6 Blessed are they which do hunger and thirst after righteousness: for they shall be filled—This is the very heart of the gospel we seek to proclaim. Paul stated, “For I am not ashamed of the gospel of Christ, for it is the power of God to salvation for everyone who believes, for the Jew first and also for the Greek. For in it the righteousness of God is revealed from faith to faith; as it is written, ‘The just shall live by faith.’ For the wrath of God is revealed from heaven against all ungodliness and unrighteousness of men, who suppress the truth in unrighteousness, because what may be known of God is manifest in them, for God has shown it to them” (Romans 1:16-19).
7 Blessed are the merciful: for they shall obtain mercy—Mercy, grace, and compassion would be three words that would describe how Jesus responded to the common man. He had harsh words for the religious elite because they were quick to criticize and cast out those who were struggling in life. The story of the woman caught in adultery in John 7:53-8:11 is more a story about the scribes and the Pharisees “being right the wrong way” than it is about a woman who knew that “wrong was wrong.” We need to be “right the right way!”
8 Blessed are the pure in heart: for they shall see God—Our motives and intentions do matter. However, our hearts are easily self-deceived. Are we willing to listen to others when they criticize our approach to the lostness around us? Do we rail at the darkness more than we weep and mourn for the devastation caused by sin?
We are not yet at the point of needing the last two, but the time is rapidly approaching.
10 Blessed are they which are persecuted for righteousness' sake: for theirs is the kingdom of heaven.
11 Blessed are ye, when men shall revile you, and persecute you, and shall say all manner of evil against you falsely, for my sake.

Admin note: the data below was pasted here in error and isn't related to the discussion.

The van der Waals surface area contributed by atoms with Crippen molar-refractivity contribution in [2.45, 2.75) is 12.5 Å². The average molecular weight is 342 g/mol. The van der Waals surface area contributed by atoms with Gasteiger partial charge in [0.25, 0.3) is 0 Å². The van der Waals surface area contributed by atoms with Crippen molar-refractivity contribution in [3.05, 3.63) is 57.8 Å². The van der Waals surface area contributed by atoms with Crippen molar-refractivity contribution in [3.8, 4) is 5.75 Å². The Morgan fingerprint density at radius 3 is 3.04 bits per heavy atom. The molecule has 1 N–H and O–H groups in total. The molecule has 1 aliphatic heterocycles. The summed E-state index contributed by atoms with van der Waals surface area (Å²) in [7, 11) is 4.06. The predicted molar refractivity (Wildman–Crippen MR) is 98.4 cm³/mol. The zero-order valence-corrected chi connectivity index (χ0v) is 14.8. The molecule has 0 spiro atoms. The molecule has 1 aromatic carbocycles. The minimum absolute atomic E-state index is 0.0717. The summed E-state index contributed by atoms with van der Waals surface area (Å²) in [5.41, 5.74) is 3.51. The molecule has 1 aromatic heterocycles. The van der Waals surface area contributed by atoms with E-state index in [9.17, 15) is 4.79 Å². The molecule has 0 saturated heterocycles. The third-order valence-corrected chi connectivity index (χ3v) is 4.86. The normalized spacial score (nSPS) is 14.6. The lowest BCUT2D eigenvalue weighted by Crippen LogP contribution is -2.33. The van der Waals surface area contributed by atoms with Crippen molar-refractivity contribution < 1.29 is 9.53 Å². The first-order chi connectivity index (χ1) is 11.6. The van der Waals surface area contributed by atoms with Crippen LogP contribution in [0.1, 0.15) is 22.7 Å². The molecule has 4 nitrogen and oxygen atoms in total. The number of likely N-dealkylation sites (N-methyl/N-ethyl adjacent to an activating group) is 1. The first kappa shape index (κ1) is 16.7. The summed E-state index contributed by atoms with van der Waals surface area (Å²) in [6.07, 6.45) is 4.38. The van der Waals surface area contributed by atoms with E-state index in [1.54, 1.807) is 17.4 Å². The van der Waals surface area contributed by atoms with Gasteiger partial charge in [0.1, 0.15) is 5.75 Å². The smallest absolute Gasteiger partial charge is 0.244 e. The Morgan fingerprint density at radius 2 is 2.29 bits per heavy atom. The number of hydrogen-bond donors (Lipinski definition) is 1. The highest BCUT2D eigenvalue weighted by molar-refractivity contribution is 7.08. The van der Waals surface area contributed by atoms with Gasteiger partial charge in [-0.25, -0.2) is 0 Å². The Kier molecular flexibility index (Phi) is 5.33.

I must confess that none of us know what the future holds, but we do know Who holds the future! And we know what we must do to change the future that I see coming our way. Are we willing to do it?
Yours in Christ,
Mark R. Elliott, DoM
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Retiring in April 2022, Mark R. Elliott served as a Director of Missions (Associational Mission Strategist) in Western Iowa and Eastern Nebraska for almost three decades. He is a strong advocate for obedience and Biblically based disciple making. As such, he knows that making healthy disciples requires Christian leaders to be constantly pursuing spiritual maturity—be lifelong learners. Because of the time constraints of ministry, most pastors focus their reading list on resources that assist them in teaching and preaching the Word of God. As such, books focusing on church health, leadership development, and church growth tend to find their way to the bottom of the stack. With that reality in mind, Mark has written discussion summaries on several books that have helped him to personally grow in Christ and that tend to find themselves on the bottom of most pastor’s stack. Many pastors have found them helpful as they are able to more quickly process great insights from other pastors and authors.